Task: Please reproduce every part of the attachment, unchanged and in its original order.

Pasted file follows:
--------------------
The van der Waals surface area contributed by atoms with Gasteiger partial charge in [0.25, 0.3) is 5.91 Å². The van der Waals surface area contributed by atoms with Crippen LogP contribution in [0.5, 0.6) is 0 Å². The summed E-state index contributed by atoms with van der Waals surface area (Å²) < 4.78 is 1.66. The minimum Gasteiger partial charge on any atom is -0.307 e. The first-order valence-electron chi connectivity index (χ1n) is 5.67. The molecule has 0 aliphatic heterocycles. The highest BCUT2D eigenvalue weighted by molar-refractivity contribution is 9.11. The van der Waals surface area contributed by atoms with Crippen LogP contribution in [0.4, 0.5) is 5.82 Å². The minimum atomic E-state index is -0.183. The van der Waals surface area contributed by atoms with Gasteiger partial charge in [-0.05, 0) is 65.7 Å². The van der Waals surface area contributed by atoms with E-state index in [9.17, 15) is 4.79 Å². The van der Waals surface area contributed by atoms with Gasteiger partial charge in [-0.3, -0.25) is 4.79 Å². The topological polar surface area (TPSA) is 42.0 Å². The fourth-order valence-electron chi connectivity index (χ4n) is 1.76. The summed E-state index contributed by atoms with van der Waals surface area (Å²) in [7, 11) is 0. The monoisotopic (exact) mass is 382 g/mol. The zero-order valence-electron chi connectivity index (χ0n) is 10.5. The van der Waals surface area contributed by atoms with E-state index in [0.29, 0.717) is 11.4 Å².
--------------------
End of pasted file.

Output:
The van der Waals surface area contributed by atoms with Gasteiger partial charge in [0.25, 0.3) is 5.91 Å². The van der Waals surface area contributed by atoms with Crippen LogP contribution in [0.5, 0.6) is 0 Å². The summed E-state index contributed by atoms with van der Waals surface area (Å²) < 4.78 is 1.66. The minimum Gasteiger partial charge on any atom is -0.307 e. The first-order valence-electron chi connectivity index (χ1n) is 5.67. The molecule has 0 aliphatic heterocycles. The highest BCUT2D eigenvalue weighted by molar-refractivity contribution is 9.11. The van der Waals surface area contributed by atoms with Crippen LogP contribution in [0.4, 0.5) is 5.82 Å². The minimum atomic E-state index is -0.183. The van der Waals surface area contributed by atoms with Gasteiger partial charge in [-0.05, 0) is 65.7 Å². The van der Waals surface area contributed by atoms with E-state index in [9.17, 15) is 4.79 Å². The van der Waals surface area contributed by atoms with Gasteiger partial charge in [-0.3, -0.25) is 4.79 Å². The topological polar surface area (TPSA) is 42.0 Å². The fourth-order valence-electron chi connectivity index (χ4n) is 1.76. The summed E-state index contributed by atoms with van der Waals surface area (Å²) in [7, 11) is 0. The monoisotopic (exact) mass is 382 g/mol. The zero-order valence-electron chi connectivity index (χ0n) is 10.5. The van der Waals surface area contributed by atoms with E-state index in [0.29, 0.717) is 11.4 Å².